Project Speedbird will see the airline working alongside Teesside-based Nova Pangaea Technologies (NPT) and the US company LanzaJet. NPT’s technology converts agricultural waste and wood residue feedstocks into second-generation biofuels such as ethanol, while LanzaJet’s proprietary technology converts ethanol into SAF.
Initially, NPT’s ethanol will be processed into SAF at LanzaJet’s stateside Alcohol to Jet (ATJ) plant in Georgia. Project Speedbird will eventually see SAF produced end-to-end in the UK, with an ATJ facility set to open in 2027. By 2028, the project is expected to be at full capacity, producing 102 million litres of SAF per year. It’s claimed this will reduce net lifecycle CO2 emissions by 230,000 tonnes per year, the equivalent of approximately 26,000 British Airways domestic flights.
“Sustainable aviation fuel will play a critical role in meeting our net zero targets and is currently the only realistic low carbon solution for long-haul flights, so it is vital that we continue to invest and develop SAF technology in order to create enough supply,” said Carrie Harris, director of Sustainability at British Airways.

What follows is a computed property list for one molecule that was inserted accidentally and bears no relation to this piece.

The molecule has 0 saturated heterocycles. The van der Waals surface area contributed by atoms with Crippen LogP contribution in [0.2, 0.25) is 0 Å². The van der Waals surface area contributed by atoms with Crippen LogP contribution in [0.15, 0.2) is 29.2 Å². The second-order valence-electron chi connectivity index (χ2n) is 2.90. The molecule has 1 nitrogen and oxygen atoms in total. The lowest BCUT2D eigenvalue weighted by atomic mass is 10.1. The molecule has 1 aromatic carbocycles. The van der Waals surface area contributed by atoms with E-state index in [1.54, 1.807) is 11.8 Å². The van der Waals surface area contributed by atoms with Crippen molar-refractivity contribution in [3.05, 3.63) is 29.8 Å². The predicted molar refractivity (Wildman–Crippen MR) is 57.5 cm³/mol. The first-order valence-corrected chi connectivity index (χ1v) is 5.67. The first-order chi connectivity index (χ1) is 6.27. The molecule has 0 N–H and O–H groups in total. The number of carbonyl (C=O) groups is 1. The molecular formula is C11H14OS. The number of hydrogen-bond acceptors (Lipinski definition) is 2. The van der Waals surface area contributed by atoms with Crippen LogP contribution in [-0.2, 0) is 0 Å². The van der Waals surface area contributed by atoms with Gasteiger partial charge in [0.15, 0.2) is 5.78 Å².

“We welcome the government's investment and continued support in Project Speedbird which represents landmark new technology for UK SAF supply. The UK has the potential to become a leader in the production of SAF, and this pioneering project is one step closer to this becoming a reality and a big moment for British Airways and UK SAF production more generally."
The £9m funding has been delivered via the government’s Advanced Fuels Fund (AFF) competition. NPT has been awarded £7.5m, with LanzaJet receiving the remaining £1.5m. Multimillion-pound investments in Project Speedbird have already been made by BA parent company International Airlines Group( IAG).
“Nova Pangaea Technologies are delighted to have secured this multi-million-pound investment,” said Sarah Ellerby, chief executive of NPT.
“Our first commercial-scale production facility will be the first of its kind in the UK, and will use wood residues and non-food derived agricultural waste as its feedstocks. Our partnership, Project Speedbird, will play a transformational role in decarbonising the aviation sector, as well as providing local employment opportunities in the North East.”